How Ghana Became The Spiritual Home For Diasporan Blacks
By Parker Diakite
One thing is clear about Ghana in December 2019: it will be the country to be in.
This comes after Ghana’s president Nana Akufo-Addo marked 2019 as the “homecoming” for blacks across the Caribbean and the Americas and deeming it The Year of Return as this year marks 400 years of the inception of slavery.
Despite the call to come home, Ghana has long served Black Americans and others as a place to reconnect with their spiritual roots.
Most recently, celebrities like Samuel L. Jackson and Steve Harvey, politicians including Speaker Ilhan Omar, and others have visited Ghana.
Over the years, legends like Maya Angelou, Malcolm X, Martin Luther King Jr. even visited the “Gateway to Africa.” And it’s in Ghana where Civil-rights pioneer, W.E.B DuBois made it his home after renouncing his U.S. citizenship, which ultimately became his final resting place.
So, how is it that this West African country in the diaspora has become the place for Blacks to explore their connection to their roots?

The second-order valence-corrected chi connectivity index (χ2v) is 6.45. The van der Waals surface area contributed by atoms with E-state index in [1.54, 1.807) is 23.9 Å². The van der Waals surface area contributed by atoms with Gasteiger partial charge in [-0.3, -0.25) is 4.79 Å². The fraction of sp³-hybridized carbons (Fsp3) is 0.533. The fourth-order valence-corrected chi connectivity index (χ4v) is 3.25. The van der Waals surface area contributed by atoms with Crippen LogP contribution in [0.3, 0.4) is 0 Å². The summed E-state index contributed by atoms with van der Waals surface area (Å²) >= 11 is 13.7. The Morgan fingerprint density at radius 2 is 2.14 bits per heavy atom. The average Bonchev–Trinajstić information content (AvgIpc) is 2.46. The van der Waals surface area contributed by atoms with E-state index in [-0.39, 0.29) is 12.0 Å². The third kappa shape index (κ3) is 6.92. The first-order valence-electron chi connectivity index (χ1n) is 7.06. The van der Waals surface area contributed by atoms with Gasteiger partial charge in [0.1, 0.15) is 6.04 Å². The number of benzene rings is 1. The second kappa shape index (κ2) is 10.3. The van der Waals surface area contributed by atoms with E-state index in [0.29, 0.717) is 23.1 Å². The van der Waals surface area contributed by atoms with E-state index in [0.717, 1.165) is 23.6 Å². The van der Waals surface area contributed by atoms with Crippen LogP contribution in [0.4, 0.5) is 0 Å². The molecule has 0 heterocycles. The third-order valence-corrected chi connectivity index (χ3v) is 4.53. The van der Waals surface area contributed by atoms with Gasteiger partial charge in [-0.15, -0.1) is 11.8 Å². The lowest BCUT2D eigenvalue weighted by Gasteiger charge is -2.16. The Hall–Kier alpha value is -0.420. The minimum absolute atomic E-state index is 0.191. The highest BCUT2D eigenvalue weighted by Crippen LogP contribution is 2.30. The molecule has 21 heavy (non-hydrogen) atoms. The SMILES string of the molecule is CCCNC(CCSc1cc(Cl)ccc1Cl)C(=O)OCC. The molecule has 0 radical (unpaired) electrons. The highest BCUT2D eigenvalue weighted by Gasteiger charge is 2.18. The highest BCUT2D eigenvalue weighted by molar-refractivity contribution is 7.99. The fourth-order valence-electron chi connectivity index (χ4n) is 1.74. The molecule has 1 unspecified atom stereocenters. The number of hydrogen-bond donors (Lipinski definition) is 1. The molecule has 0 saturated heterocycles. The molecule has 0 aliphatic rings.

To explore this answer, you have to go back to 1482.
According to Face 2 Face Africa, the first European safehouse in Sub-Saharan Africa was built by the Portuguese during that time in the town of Edina, known in present-day as Elmina.
Once the first was build, it set a precedent, and more than 40 additional safehouses or “forts” were built over the course of 300 years along the coast of Ghana.
In addition to the Portuguese, countries like Sweden, Danish, the British and Germans were all involved in this venture for what was their most important goods of the time: slaves.
It is in Ghana where you can find the most slave forts in Africa, as reported in Face 2 Face Africa.
For the millions wanting to retrace their steps and learn more about the place, Ghana became the logical point to start.
Once Ghana gained its independence in 1957, the country’s first president Kwame Nkrumah was adamant that with declaring its independence, Africans would have to commit to extinguishing the psychological holdover of European rule, as reported in Face 2 Face Africa. Nkrumah argued that Europeans did not only enter to rule lands but the minds of people as well. He thought it would be best to exorcise the mental demons through what he called consciencism.
It is through the merging of slavery and Nkrumah’s dream that has allowed events like the Pan-African Festival to excel in creating the narrative that Ghana is the source for Black identity.